The DS-1 Distortion is a true icon in the world of guitar effects. Introduced in 1978, BOSS’s first distortion pedal defined a bold new sound, delivering hard-edged attack and smooth sustain that’s been a staple of players for generations. The DS-1 is the top-selling BOSS compact pedal ever, and its original, unchanged design continues to inspire the creation of great music everywhere. The classic DS-1 tone is behind the signature sounds of numerous rock legends, and is ready to fuel your own signature sound today.
Before the DS-1, most distortion pedals produced harsh, buzzy tones and muddy sound at high gain settings. In 1978, BOSS engineers changed all that by developing a unique distortion circuit for the DS-1 that produces tight, hard-edged gain with rich harmonics while retaining the unique characteristics of different guitars and playing techniques. Hard rock, metal, and punk styles began to flourish in the ‘70s and ‘80s, and the DS-1’s tone had a defining influence on these genres. That trend has endured through multiple generations, and players around the world continue to seek out the classic DS-1 sound.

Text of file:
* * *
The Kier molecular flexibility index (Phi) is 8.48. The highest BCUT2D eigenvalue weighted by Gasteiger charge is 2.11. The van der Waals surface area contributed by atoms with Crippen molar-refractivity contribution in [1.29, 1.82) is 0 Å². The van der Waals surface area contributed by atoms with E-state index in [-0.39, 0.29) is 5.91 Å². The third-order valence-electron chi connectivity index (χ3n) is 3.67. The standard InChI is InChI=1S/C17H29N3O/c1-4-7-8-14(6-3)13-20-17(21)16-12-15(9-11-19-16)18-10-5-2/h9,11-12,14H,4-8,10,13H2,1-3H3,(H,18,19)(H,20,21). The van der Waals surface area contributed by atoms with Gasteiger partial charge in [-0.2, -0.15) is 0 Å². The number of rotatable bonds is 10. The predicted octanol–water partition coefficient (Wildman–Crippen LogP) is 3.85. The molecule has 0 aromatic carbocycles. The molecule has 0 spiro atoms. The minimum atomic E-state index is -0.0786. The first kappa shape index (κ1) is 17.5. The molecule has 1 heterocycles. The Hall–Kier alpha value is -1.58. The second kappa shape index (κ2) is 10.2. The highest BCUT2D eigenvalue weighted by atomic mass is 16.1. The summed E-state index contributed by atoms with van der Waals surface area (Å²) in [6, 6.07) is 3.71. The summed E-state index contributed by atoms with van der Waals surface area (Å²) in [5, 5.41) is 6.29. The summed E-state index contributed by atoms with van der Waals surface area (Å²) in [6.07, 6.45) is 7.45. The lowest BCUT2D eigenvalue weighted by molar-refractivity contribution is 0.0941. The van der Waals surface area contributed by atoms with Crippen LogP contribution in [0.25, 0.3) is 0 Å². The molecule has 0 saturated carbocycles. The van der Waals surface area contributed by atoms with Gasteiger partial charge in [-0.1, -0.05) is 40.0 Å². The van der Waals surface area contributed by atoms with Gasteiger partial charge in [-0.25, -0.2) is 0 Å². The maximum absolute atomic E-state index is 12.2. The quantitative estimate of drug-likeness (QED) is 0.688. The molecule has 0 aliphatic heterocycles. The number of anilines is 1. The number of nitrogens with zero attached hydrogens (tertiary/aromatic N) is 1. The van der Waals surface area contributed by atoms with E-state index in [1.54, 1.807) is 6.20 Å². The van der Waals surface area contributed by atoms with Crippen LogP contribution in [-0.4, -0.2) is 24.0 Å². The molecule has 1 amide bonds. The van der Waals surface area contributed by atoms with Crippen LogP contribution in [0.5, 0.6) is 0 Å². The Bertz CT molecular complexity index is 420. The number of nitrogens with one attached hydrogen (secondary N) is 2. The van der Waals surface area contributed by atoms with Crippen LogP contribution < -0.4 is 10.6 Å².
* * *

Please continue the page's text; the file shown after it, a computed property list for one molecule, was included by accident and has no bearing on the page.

From its modest three-knob interface, many different sound colors can be coaxed from the DS-1. Its pioneering two-stage circuit incorporates both transistor and op-amp gain stages. This approach is critical to the DS-1’s characteristic low-frequency fullness, which is loved by guitarists that play heavy music genres. The distortion knob offers an extremely wide range, from a mild boost for driving amps and pedals to full-throttle gain for monster rock riffs.
Unlike typical tone controls that only cut highs, the DS-1’s tone circuit features an innovative design that offers far more range. Turning the knob clockwise increases highs and decreases lows, while going counter-clockwise has the opposite effect. This lets you dial in everything from tight, cutting rhythm sounds to smooth, fat lead voices. The tone control is particularly effective for maintaining low-end definition when using the DS-1 as a booster with vintage-style amps, which often sound muddy when driven with other distortion pedals.